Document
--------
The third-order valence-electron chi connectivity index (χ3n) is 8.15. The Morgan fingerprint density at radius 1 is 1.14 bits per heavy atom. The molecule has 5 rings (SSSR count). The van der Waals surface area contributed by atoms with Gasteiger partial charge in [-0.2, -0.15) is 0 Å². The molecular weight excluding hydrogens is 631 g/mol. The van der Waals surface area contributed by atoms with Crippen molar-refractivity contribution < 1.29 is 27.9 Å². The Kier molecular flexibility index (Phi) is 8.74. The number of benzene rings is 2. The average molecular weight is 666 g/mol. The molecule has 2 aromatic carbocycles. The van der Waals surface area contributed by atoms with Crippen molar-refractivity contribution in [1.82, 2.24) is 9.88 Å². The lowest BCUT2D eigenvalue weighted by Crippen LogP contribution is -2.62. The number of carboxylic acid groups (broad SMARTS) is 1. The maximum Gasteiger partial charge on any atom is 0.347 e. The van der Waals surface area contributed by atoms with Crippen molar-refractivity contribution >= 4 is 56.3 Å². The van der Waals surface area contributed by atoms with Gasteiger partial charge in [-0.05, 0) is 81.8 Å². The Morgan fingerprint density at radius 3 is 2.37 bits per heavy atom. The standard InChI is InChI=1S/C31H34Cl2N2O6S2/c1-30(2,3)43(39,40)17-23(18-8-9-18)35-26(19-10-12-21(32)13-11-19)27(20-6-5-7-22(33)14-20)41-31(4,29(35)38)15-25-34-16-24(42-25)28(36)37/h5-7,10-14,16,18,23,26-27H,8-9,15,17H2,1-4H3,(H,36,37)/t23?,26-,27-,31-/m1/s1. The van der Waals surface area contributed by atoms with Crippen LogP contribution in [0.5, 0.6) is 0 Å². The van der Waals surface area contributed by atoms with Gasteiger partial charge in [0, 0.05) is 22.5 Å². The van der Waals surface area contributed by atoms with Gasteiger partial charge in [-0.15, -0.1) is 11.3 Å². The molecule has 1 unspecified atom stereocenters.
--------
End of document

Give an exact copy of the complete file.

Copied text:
The third-order valence-electron chi connectivity index (χ3n) is 8.15. The Morgan fingerprint density at radius 1 is 1.14 bits per heavy atom. The molecule has 5 rings (SSSR count). The van der Waals surface area contributed by atoms with Gasteiger partial charge in [-0.2, -0.15) is 0 Å². The molecular weight excluding hydrogens is 631 g/mol. The van der Waals surface area contributed by atoms with Crippen molar-refractivity contribution < 1.29 is 27.9 Å². The Kier molecular flexibility index (Phi) is 8.74. The number of benzene rings is 2. The average molecular weight is 666 g/mol. The molecule has 2 aromatic carbocycles. The van der Waals surface area contributed by atoms with Crippen molar-refractivity contribution in [1.82, 2.24) is 9.88 Å². The lowest BCUT2D eigenvalue weighted by Crippen LogP contribution is -2.62. The number of carboxylic acid groups (broad SMARTS) is 1. The maximum Gasteiger partial charge on any atom is 0.347 e. The van der Waals surface area contributed by atoms with Crippen molar-refractivity contribution >= 4 is 56.3 Å². The van der Waals surface area contributed by atoms with Gasteiger partial charge in [-0.05, 0) is 81.8 Å². The Morgan fingerprint density at radius 3 is 2.37 bits per heavy atom. The standard InChI is InChI=1S/C31H34Cl2N2O6S2/c1-30(2,3)43(39,40)17-23(18-8-9-18)35-26(19-10-12-21(32)13-11-19)27(20-6-5-7-22(33)14-20)41-31(4,29(35)38)15-25-34-16-24(42-25)28(36)37/h5-7,10-14,16,18,23,26-27H,8-9,15,17H2,1-4H3,(H,36,37)/t23?,26-,27-,31-/m1/s1. The van der Waals surface area contributed by atoms with Crippen LogP contribution in [0.5, 0.6) is 0 Å². The van der Waals surface area contributed by atoms with Gasteiger partial charge in [0, 0.05) is 22.5 Å². The van der Waals surface area contributed by atoms with Gasteiger partial charge in [-0.15, -0.1) is 11.3 Å². The molecule has 1 unspecified atom stereocenters.